Traveling writers, writing travels

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By Edsel Van D.T. Dura and Jordan Mari S. De Leon

Traveling to different places is probably one of the top things a person would want to do to get away from the hurly-burly of everyday life. Breathtaking scenery, scrumptious food and beautiful people are just some of the things a person looks for when traveling. But to write about these things in a way that would catch the attention and stimulate the imagination of readers is a gift.

Fortunately, Thomasians need not to look further for people with this gift as UST has produced two exemplary writers in Carlomar Daoana and Cristina Pantoja-Hidalgo, who do more than just jot down what they see in their travels.

Daoana, a former Varsitarian associate editor and Literary editor, has traveled to many places in the country such as Ilocos, Siquijor, Dumaguete, Baguio and Palawan and also to Malaysia. One of his well known works is Marginal Bliss, a collection of poems with themes ranging from happiness to suffering to love. He has written for the Daily Tribune, Metro, Experience Philippines magazine, L magazine and Metro Him, and is about to publish his second collection of poems, tentatively titled Slow Dancing in the Kitchen.

Hidalgo, on the other hand, is no stranger to travel literature. Several of her travel-related books have won national awards, including the Palanca Grand prize for the novel Recuerdo, and three National Book Awards from the Manila Critics Circle for Tales of a Rainy Night, Catch a Falling Star, and Coming Home.

Described by Daoana as the “mother of nonfiction narrative,” Hidalgo has been to many places in Asia such as Korea, Bangkok, and Beirut and she always comes home with a story on each of the places she has visited.

Arranging the pieces

When a person travels, he or she normally has an itinerary of the places he or she will visit. The amount of money he or she has, and accommodations are also heavily considered. But Daoana has different perspective.

“Most people worry about the trivial things like— do we have enough money? Or is there film in the camera? When I travel, I let go of all of these things and just let things happen,” Daoana said, adding that this keeps his travel writings sharp and focused.

Daoana said when his travels are assignments and work-related, he only writes from memory and does not usually take down notes unless there are things unfamiliar to readers like a local name of an animal or a type of food. However, if his travels are personally financed, he writes heavily on his journals.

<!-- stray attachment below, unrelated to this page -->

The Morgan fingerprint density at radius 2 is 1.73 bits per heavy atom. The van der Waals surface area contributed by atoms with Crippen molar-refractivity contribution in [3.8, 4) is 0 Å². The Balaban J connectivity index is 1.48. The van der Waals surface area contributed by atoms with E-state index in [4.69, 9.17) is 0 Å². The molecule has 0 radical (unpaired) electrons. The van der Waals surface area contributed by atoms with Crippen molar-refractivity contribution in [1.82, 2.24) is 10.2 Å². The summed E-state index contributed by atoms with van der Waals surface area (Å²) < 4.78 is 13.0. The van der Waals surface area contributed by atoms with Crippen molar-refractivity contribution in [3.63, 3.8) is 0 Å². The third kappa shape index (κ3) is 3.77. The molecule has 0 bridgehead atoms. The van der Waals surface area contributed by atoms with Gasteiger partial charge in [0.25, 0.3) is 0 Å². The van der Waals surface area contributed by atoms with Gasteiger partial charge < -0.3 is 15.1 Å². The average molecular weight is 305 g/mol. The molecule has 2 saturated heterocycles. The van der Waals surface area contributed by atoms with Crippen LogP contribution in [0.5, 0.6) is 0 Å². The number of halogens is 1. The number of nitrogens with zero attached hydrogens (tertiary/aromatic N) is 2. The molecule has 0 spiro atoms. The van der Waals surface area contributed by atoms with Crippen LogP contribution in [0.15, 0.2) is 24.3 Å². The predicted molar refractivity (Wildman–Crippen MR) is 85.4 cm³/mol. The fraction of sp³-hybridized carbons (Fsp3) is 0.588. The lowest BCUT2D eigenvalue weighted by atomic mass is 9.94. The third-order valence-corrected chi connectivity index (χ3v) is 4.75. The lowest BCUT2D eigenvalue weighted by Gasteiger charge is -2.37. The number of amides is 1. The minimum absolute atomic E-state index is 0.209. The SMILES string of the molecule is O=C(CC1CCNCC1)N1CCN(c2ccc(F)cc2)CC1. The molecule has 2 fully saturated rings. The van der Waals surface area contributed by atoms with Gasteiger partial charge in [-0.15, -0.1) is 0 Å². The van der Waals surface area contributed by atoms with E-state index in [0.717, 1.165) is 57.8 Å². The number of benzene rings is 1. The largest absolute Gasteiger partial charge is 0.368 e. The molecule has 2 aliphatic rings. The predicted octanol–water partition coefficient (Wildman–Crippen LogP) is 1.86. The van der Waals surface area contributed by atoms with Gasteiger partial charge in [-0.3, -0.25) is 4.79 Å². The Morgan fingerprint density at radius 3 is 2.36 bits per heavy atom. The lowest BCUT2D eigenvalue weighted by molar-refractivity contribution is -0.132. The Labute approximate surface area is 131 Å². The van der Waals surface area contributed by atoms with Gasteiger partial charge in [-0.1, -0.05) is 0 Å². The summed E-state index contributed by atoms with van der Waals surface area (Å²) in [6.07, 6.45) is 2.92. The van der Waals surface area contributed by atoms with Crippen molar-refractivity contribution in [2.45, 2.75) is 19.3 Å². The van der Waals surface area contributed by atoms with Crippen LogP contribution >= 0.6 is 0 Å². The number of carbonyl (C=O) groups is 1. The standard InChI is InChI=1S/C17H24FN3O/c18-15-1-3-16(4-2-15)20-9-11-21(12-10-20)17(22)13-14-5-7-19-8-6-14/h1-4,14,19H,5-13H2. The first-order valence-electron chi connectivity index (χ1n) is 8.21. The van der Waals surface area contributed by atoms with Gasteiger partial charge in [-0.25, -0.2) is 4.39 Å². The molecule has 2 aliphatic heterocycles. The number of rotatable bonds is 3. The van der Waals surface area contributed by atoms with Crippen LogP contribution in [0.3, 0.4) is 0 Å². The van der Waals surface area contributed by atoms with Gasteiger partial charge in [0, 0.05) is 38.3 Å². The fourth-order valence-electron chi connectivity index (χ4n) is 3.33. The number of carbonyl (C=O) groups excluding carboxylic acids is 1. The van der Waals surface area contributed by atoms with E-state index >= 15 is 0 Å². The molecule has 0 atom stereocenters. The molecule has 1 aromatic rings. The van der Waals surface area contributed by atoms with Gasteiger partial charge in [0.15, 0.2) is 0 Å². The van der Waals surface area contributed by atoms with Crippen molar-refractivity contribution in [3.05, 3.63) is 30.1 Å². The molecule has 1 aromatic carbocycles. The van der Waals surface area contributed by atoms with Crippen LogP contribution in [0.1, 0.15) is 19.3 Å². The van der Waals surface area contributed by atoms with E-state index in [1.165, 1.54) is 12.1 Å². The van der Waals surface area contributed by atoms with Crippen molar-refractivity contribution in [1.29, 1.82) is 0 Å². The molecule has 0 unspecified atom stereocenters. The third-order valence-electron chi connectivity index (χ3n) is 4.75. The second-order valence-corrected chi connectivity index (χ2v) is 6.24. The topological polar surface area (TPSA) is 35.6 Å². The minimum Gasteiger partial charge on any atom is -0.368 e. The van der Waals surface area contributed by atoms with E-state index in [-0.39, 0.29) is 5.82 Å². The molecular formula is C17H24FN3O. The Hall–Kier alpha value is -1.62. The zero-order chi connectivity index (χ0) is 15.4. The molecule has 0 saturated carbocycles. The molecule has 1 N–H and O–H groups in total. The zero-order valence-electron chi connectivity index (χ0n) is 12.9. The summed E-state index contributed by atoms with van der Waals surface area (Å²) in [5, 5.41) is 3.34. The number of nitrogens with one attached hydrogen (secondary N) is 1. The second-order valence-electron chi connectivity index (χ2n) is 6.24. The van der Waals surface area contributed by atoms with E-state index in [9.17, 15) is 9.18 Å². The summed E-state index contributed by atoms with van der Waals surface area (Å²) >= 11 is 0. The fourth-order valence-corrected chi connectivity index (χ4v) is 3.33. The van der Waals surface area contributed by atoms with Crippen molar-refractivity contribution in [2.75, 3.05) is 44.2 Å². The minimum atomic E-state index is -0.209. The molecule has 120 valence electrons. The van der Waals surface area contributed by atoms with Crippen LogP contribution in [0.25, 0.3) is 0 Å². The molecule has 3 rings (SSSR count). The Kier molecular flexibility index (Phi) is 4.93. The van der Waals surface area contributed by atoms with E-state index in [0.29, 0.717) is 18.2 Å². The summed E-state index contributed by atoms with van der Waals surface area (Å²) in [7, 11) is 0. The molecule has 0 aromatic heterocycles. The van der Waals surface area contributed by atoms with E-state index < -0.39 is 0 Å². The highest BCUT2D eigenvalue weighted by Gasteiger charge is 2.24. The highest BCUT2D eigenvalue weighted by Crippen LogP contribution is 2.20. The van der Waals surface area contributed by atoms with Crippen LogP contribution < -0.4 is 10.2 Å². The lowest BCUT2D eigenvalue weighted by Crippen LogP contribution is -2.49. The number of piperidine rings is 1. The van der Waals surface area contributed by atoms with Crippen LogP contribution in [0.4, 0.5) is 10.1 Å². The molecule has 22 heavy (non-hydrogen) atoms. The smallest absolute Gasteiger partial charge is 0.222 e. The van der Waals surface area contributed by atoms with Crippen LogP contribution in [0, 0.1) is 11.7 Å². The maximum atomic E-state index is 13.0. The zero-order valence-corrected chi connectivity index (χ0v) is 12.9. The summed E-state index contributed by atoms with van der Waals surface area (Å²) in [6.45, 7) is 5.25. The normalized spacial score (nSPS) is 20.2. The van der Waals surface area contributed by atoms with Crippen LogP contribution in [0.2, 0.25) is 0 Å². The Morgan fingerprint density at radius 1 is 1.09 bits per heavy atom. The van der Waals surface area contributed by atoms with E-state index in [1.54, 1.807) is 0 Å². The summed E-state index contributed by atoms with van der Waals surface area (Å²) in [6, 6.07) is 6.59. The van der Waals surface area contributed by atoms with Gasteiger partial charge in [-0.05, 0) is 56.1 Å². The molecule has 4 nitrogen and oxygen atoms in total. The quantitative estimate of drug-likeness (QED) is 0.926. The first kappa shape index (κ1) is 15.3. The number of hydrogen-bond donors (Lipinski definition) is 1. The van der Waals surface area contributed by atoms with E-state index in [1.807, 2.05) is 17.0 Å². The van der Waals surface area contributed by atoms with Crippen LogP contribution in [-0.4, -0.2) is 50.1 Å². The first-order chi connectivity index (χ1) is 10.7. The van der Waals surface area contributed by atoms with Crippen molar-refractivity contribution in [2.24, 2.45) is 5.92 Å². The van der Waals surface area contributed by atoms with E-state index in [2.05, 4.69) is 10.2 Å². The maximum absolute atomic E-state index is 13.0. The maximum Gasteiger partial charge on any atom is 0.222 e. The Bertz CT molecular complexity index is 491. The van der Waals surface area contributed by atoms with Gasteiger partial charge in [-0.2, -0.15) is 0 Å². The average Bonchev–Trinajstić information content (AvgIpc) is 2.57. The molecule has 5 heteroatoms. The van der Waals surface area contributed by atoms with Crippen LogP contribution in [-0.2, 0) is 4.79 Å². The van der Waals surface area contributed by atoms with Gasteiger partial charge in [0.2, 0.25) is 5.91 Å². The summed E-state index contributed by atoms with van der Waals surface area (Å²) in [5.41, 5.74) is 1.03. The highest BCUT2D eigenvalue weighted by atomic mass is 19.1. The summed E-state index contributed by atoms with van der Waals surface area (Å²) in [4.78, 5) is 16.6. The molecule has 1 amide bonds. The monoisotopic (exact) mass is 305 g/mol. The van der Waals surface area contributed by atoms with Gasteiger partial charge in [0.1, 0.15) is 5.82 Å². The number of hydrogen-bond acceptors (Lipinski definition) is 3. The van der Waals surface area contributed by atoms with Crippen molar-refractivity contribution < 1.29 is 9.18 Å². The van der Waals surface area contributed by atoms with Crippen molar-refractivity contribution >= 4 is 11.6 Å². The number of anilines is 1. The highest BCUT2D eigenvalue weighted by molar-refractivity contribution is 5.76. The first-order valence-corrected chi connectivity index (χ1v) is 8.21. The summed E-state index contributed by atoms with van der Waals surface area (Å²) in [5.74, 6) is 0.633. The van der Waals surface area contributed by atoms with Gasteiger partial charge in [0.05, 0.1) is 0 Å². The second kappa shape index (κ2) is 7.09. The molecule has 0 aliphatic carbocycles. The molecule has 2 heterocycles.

Hidalgo, on the other hand, said every time she travels, she writes on her diary.

“I’ve been doing this since I was 10 years old,” she said.

And Ordinarily, travelers only write what they see. For Daoana and Hidalgo, however, there is more than just the beauty of the ocean and the splendor of the sunset.

“Since most people who travel tend to rely on sight, they forget what they feel, what they smell, and what they hear,” Daoana explained.

He said that using the four other senses when traveling helps him add color to his writings.

When he was assigned to Malaysia, Daoana described its sidewalks as nothing he has smelled before, “like human skin trapped in a heavy fabric.” The foreign tongue of the natives also excited him. By noticing both of these, he said he was able to write a better story rather than just writing what he saw.

“I love that feeling of being confronted with the new and the foreign. So it’s best to really keep your senses alert to what’s happening around you,” he said. “Letting yourself be transformed by the places you travel enables one to write a better travel story.”

For Hidalgo, there should be two journeys when traveling—the physical and the spiritual journey. If there is no spiritual journey, one should not write about his or her travels.

And the place need not to be very far as it could be near as Baguio or Quiapo.

“The trick in travel writing is called ‘defamiliarization’—when you are able to present the familiar in an unfamiliar way,” Hidalgo said. “It’s very important if you are able to present your writings on the place in a new way, with some new insights.”

She said that what happens in a travel essay is that the writer becomes the reading companion of the reader.

“It’s like asking the reader, ‘come with me, I would like to show you a new place’,” Hidalgo said. “So you have to consider things like— as a reader, who will you go with? What type of person would you prefer to go with for you to enjoy the journey? Therefore, the personality of the writer also counts.”